The most commonly seen mammals at the National Seashore are coyotes, spotted ground squirrel, kangaroo rats, and deer, others, such are opossum and raccoon are seldom seen, and a few, such as badgers and bobcats, are rarely encountered. The following information highlights the more commonly-occuring mammals in the park.
The spotted ground squirrel is frequently seen scurrying in the dunes around the Malaquite Visitor Center. This familiar dune inhabitant is found throughout much of West Texas but prefers to live in dry, sandy areas. The ground squirrel makes its home in long, shallow burrows which are marked by slight mounds in the vegetation. The average squirrel weighs 3 to 4.5 ounces and is just 9 inches in length, including the tail and can be identified by the scattered white spots on its back. Little is known about mating and rearing of young in this secretive animal. Mating season begins in February and continues into July with 1 to 2 litters reared each year. Generally, the squirrel does not venture far from its burrow in search of food and its diet includes green plants, sunflower petals, seeds and insects.
The coyote is a doglike mammal commonly seen at night or early morning and might be sighted crossing the road or searching the beach for food. Coyotes do not run in packs, but will search for food in family groups or cooperate with other adults to hunt large game. A true scavenger, the coyote will eat rabbits, rodents, carrion, garbage, snakes, fruit, insects, frogs and small domestic animals. The coyote prefers to den in sunny banks and hillsides and will enlarge dens of other animals. Mating occurs January to May and 5 to 6 young are born about 2 months later. Juveniles are hard to distinguish from adults by October or November. The average coyote is 41 to 52 inches and weighs 20 to 50 pounds.
The white-tailed deer is a reddish-brown, hoofed mammal. This shy animal is active just before sunset and just after sunrise. Found throughout Texas, this deer breeds from September to December and gives birth to 1 or 2 fawns after 7 months. Females are usually antlerless and the males grow new ones each year. Males are larger than females. The deer are 4.50 to 6.75 feet long and weigh 70 to 300 pounds. Weight and antler development are both influenced by nutrition. There is an estimated 3 million deer in the state and 360,000 are harvested each year- a $20,000,000 business.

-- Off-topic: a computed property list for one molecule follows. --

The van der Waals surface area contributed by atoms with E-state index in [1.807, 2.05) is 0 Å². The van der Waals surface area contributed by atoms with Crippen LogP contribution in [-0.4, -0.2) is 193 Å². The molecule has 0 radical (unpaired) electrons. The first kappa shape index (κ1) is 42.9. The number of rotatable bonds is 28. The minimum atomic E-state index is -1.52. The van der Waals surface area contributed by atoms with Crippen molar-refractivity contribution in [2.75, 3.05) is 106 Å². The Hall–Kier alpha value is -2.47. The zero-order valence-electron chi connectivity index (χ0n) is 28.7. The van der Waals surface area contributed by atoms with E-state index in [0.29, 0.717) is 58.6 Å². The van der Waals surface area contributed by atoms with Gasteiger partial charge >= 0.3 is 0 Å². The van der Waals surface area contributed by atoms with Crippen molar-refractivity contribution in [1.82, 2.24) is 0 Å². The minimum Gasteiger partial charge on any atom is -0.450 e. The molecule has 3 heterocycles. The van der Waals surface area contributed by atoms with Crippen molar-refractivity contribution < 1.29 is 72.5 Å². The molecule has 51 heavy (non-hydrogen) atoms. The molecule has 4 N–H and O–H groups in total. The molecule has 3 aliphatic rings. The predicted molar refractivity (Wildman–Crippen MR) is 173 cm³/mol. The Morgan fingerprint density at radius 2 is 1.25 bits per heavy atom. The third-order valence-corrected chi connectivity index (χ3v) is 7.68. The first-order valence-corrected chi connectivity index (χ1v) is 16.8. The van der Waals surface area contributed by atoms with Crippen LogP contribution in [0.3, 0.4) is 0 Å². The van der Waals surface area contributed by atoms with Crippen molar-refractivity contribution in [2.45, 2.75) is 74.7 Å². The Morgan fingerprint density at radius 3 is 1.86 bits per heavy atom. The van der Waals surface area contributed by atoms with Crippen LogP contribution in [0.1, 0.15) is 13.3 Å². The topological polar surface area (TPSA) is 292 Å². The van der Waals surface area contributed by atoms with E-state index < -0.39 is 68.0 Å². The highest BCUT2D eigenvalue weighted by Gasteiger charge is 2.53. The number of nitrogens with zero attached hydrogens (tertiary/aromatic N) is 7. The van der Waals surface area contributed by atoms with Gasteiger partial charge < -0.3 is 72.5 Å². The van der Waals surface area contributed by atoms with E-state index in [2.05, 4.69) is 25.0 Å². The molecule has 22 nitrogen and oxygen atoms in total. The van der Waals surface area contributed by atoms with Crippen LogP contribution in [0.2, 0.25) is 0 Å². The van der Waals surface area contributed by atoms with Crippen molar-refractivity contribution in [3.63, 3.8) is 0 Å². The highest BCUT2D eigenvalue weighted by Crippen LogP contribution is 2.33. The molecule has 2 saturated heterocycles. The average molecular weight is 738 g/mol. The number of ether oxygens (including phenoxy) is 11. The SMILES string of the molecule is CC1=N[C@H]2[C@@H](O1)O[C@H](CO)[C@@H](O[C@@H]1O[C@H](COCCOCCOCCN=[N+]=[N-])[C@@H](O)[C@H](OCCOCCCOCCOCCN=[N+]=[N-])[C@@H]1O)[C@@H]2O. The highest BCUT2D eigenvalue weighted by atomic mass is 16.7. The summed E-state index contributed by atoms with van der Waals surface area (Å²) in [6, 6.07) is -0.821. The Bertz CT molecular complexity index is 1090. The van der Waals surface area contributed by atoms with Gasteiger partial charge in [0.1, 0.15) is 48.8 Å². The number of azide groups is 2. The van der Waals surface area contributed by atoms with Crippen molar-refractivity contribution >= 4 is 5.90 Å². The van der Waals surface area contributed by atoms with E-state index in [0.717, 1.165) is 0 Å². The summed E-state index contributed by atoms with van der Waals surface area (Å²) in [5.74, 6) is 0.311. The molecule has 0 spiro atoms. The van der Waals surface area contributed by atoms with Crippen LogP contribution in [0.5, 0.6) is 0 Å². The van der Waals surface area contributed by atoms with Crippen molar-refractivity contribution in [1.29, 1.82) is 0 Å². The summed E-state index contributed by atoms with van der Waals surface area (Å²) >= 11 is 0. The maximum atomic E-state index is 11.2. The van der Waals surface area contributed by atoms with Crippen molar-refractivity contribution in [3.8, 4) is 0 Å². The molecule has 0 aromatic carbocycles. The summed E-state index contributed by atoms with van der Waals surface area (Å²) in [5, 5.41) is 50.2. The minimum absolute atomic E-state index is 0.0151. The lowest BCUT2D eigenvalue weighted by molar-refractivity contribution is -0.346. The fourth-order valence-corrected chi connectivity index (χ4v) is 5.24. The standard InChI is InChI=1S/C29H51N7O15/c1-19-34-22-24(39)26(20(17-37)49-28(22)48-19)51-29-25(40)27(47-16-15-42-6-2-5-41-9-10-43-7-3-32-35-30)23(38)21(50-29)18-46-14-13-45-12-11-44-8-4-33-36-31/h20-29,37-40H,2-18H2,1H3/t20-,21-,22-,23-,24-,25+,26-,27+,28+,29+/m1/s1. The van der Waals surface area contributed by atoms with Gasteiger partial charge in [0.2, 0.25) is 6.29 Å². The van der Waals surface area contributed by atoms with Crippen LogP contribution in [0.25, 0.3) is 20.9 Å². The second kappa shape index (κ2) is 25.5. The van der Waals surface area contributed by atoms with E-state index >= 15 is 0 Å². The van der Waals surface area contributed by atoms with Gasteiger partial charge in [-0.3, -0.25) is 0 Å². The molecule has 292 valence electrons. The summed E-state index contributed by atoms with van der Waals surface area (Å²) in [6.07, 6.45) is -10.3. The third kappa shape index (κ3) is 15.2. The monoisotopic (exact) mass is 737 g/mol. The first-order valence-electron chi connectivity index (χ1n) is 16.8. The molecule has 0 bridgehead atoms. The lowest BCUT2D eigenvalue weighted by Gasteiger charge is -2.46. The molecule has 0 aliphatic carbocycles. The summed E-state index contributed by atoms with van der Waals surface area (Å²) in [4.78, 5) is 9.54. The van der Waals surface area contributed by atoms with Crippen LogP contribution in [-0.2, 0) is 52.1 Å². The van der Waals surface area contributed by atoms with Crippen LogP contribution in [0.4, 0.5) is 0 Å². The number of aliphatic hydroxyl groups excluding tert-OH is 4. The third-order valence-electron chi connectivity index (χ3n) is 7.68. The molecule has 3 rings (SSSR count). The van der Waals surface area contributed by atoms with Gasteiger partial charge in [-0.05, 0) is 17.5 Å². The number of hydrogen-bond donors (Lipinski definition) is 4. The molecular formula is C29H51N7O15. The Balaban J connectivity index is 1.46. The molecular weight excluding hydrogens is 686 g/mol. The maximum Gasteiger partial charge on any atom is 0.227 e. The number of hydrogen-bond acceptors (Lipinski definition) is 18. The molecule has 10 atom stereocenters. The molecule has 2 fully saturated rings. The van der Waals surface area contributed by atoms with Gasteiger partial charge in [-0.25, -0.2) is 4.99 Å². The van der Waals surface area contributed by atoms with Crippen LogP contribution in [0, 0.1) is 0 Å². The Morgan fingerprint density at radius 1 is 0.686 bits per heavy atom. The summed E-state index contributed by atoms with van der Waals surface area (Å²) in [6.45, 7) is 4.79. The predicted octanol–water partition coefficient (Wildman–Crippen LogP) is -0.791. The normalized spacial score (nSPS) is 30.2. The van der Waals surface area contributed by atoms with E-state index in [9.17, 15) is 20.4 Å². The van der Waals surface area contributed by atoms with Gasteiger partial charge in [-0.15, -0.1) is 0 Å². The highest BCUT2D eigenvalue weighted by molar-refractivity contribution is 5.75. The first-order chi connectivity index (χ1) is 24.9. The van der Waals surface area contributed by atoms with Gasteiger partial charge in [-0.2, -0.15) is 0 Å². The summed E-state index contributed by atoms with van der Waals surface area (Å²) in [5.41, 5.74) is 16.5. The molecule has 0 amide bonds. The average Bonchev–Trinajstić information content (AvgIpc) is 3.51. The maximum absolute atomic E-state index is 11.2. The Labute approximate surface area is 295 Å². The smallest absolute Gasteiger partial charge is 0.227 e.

The size of a small dog, the raccoon has a length of 18 to 28 inches and weighs 12 to 35 pounds. This mammal is easily recognized by its black eye mask and the alternating black and yellowish rings on it tail. This carnivore is active at night and forages for insects, snakes, frogs, fish, birds, nuts and fruit, and garbage. The home range of the raccoon is 1 to 2 square miles and includes a body of water in which it washes its food. There are 2 to 7 young born in April or May and are cared for by the mother until the fall or the following spring.
The Padre Island kangaroo rat is primarily nocturnal and spends time in burrows during the day. Seeds are the main food item of the kangaroo rat and occasionally insects will be eaten. The rat carries seeds in fur-lined cheek pouches to eat later. This rodent rarely drinks water, receiving most of its water from food. It breeds 1 or 2 times a year from August to March and 3 or 4 young are born about one month later. The kangaroo rat has large hind legs and feet that allow it to jump and a tuft on the end of its tail to help it keep its balance while sitting or jumping. The total length is 8.75 inches. The tail is 4.75 inches and the animal weighs 1 or 2 ounces.
The South Texas pocket gopher is a large, pale-drab rodent with a relatively long, scant-haired tail. It can reach a total length of 13 inches and weigh 10 to 14 ounces. The gopher can be found burrowing in the deep, sandy soil of Padre and Mustang Islands. Its diet consists largely of roots, stems and leaves of grasses which are often seized from below and pulled into the burrow. Breeding begins in January and 1 or 2 litters are produced from March to July. The 2 or 3 young are blind and nearly naked at birth and remain with the mother until they are almost full-grown.
The black-tailed jackrabbit is a large, long-eared hare, who prefers sparsely vegetated grasslands and desert scrubs. During the hot parts of the day the jackrabbit sleeps in a scratch at the base of a shrub or in a tall stand of grass. It is active at twilight and well into the night. Using its keen senses of hearing and sight and its speed (up to 40 miles per hour) the jackrabbit avoids predators like hawks and coyotes. The diet of the blacktailed jackrabbit includes grasses, herbs and cactus. In Texas, the jackrabbit can breed all year long, raising 2 to 6 litters. Each litter has 1 to 6 young, which are born with fur and with their eyes open. The large ears of this hare facilitate the dissipation of body heat. The jackrabbit is 18.25 to 24.75 inches long and weighs 3 to 7 pounds.